Md.’s RGGI choice
Our view: Setting a tougher regional standard for greenhouse gas emissions may not prove as easy as it sounds
From the start, Maryland’s participation in the Regional Greenhouse Gas Initiative has been an unmitigated success. The multistate cap-and-trade compact has substantially reduced greenhouse gas emissions from power plants while reducing average utility bills and investing more than $1.3 billion in clean energy and conservation initiatives that have created at least 14,000 new jobs.
The question now before Maryland and the eight other northeastern states that have been a part of RGGI for most of the last decade is this: Should the voluntary arrangement be extended past 2020 and, if so, what should be its goals? Massachusetts supports raising the standard from a 2.5 percent reduction in emissions each year to 5 percent — a target Gov. Larry Hogan’s administration has said might be too ambitious for Maryland to remain involved.
Maryland Department of the Environment Secretary Ben Grumbles insists that the state remains committed to cleaner air but worries about unintended consequences. Delaware may be facing a similar choice if the more stringent goal puts the state at a competitive disadvantage without necessarily producing cleaner air. Both states draw a greater percentage of their electricity from coal-fired power plants than do New England states. A full withdrawal from RGGI is a scenario that Mr. Grumbles believes to be unlikely but can’t rule out.
But while Secretary Grumbles has spoken approvingly of RGGI before (telling The Sun’s editorial board last year that it’s been “smart” and “useful”), it’s not clear exactly what (or who) will drive the state’s position. Governor Hogan’s decision earlier this year to veto a popular emissions-related bill approved by the General Assembly has already cast doubt about the administration’s commitment to improving air quality and fighting climate change.
The legislation, the Clean Energy Jobs Act, would have raised Maryland’s clean energy goal from 20 percent to 25 percent, a target that seemed entirely reasonable given the state’s long-term quest to reach 40 percent carbon reductions by 2030. The governor’s reasoning? It could prove costly to ratepayers.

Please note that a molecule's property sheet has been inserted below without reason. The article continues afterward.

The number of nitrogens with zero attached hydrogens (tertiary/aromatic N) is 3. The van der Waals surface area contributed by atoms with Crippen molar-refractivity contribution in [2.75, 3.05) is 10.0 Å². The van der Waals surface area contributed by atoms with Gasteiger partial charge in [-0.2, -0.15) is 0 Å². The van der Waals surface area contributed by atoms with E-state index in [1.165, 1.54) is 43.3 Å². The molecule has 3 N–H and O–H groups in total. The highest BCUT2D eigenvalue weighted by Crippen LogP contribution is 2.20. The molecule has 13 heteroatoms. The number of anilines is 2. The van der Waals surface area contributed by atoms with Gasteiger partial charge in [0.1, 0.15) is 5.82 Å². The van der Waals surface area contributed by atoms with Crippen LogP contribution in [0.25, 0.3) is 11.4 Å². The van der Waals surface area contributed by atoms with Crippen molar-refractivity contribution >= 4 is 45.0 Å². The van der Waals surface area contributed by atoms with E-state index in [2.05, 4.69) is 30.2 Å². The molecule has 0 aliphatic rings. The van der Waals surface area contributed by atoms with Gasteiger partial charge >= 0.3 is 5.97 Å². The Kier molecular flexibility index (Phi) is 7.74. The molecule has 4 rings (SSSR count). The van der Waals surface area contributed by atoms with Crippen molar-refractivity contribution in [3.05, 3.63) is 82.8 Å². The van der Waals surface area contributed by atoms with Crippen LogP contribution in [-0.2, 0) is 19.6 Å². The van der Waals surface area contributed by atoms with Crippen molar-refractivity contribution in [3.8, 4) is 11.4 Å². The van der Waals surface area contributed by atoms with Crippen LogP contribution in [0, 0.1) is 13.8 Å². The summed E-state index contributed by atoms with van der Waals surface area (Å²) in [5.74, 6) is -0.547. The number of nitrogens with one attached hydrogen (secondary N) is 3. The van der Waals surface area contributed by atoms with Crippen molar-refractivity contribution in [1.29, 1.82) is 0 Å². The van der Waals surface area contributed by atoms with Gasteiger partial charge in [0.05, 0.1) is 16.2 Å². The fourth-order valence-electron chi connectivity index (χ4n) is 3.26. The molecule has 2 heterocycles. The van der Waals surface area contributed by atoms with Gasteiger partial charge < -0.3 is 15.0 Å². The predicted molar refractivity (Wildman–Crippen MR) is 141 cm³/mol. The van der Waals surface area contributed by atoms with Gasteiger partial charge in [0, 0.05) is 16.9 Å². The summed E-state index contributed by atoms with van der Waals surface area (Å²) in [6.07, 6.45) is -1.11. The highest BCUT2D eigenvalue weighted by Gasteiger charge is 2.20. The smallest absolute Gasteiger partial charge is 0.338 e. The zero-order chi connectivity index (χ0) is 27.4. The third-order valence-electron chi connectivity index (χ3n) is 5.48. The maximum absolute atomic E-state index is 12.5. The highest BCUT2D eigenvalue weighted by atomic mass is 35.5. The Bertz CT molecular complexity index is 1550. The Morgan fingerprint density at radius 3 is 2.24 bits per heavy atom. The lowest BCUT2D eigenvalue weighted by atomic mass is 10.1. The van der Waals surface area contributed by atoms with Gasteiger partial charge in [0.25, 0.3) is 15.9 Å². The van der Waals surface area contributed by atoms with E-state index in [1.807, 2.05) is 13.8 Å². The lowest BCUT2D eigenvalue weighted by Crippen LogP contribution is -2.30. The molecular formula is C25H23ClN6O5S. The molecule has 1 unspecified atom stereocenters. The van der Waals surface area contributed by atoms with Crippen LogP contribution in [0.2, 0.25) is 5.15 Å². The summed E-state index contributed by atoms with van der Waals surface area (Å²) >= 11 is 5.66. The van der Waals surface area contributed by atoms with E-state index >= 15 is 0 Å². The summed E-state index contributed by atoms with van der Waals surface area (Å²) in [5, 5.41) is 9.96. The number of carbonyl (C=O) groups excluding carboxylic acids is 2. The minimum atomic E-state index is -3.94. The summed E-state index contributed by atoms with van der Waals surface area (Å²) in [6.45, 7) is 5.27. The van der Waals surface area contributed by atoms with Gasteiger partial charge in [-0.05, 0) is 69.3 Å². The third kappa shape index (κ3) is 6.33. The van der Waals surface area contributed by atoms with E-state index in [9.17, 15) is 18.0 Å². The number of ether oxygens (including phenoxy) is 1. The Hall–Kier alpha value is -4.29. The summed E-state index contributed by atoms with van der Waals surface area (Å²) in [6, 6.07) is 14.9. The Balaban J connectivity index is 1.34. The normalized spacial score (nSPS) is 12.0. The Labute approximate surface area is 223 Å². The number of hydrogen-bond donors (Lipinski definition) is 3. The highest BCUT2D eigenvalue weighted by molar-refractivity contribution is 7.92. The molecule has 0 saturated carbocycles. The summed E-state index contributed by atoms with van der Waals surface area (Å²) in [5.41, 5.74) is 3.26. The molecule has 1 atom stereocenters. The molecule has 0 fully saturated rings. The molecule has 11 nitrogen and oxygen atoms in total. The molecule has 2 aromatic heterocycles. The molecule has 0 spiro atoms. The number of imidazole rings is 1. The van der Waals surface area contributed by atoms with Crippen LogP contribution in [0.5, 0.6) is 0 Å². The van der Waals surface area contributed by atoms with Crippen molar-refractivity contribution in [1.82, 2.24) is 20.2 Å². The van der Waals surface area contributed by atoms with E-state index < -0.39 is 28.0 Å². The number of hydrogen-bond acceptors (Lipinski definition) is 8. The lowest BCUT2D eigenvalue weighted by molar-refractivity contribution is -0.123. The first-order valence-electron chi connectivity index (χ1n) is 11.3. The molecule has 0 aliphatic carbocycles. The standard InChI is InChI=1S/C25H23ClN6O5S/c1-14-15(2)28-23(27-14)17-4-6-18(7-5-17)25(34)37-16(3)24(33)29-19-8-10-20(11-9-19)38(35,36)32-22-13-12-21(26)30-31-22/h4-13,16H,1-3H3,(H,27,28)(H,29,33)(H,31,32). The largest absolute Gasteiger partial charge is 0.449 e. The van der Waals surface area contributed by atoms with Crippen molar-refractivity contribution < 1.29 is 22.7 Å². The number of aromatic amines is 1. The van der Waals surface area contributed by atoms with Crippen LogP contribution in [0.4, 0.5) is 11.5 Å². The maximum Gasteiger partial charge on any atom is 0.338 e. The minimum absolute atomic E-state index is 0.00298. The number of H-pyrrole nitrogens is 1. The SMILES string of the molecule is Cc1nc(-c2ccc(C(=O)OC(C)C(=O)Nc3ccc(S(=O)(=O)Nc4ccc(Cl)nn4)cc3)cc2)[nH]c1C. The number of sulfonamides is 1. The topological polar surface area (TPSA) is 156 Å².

But how the cost issue would play out is not exactly clear. A decade ago, RGGI opponents made the same claim with the same logic — cleaner air means higher electricity rates. But it didn’t work out that way. A 2015 study found that people living in RGGI states actually ended up paying less for power than people living elsewhere while the proceeds from RGGI auctions fueled investments that saved business and residential customers money, too.
So what would the Clean Energy Jobs Act have cost? Estimates run all over the place, but an analysis conducted by the Department of Legislative Services projects average monthly bills rising by an average of $1-$2 in future years (and perhaps by much less). And even that estimate fails to take into account the health savings produced by cleaner air — no small consideration in a state with Environment Secretary Ben Grumbles, right, is pushing back against efforts to toughen a regional cap-and-trade system. failing air pollution grades from the American Lung Association and one that is burdened with the fifth-worst adult asthma in the nation.
There’s also a matter of opportunity cost. As the United States and other countries move toward lowering carbon dioxide and other greenhouse gas emissions, states that act sooner rather than later will be rewarded with clean energy jobs. Large companies like Ikea, Staples, Gap and North Face are already lobbying for the tougher RGGI standards because they see long-term benefits to the economy and consumer spending.
But here’s where the Hogan administration may have some legitimate concern: Neighboring states like Pennsylvania aren’t part of RGGI. While they, too, will presumably have to reduce greenhouse gas emissions from power plants under the EPA’s Clean Power Plan (which was put on a temporary hold earlier this year by the Supreme Court prior to Antonin Scalia’s death), Maryland ratepayers might find themselves cursed twice — paying more for cleaner power but still suffering downwind power plant pollution. The only difference would be that the electricity from those same coal-fired power plants will be consumed in places like Philadelphia, Harrisburg and Pittsburgh instead of Baltimore, Annapolis or Rockville.
The answer? Get more states to join RGGI and elect a president who supports the Clean Power Plan. (Hint: Donald J. Trump doesn’t.) That would surely be a welcome development, but RGGI members may still need to allow for the circumstances of states located in differing power grids. Polls show most Marylanders are willing to pay more for electricity in exchange for cleaner air, but paying more for electricity and getting no environmental benefit in return? That would be a problem.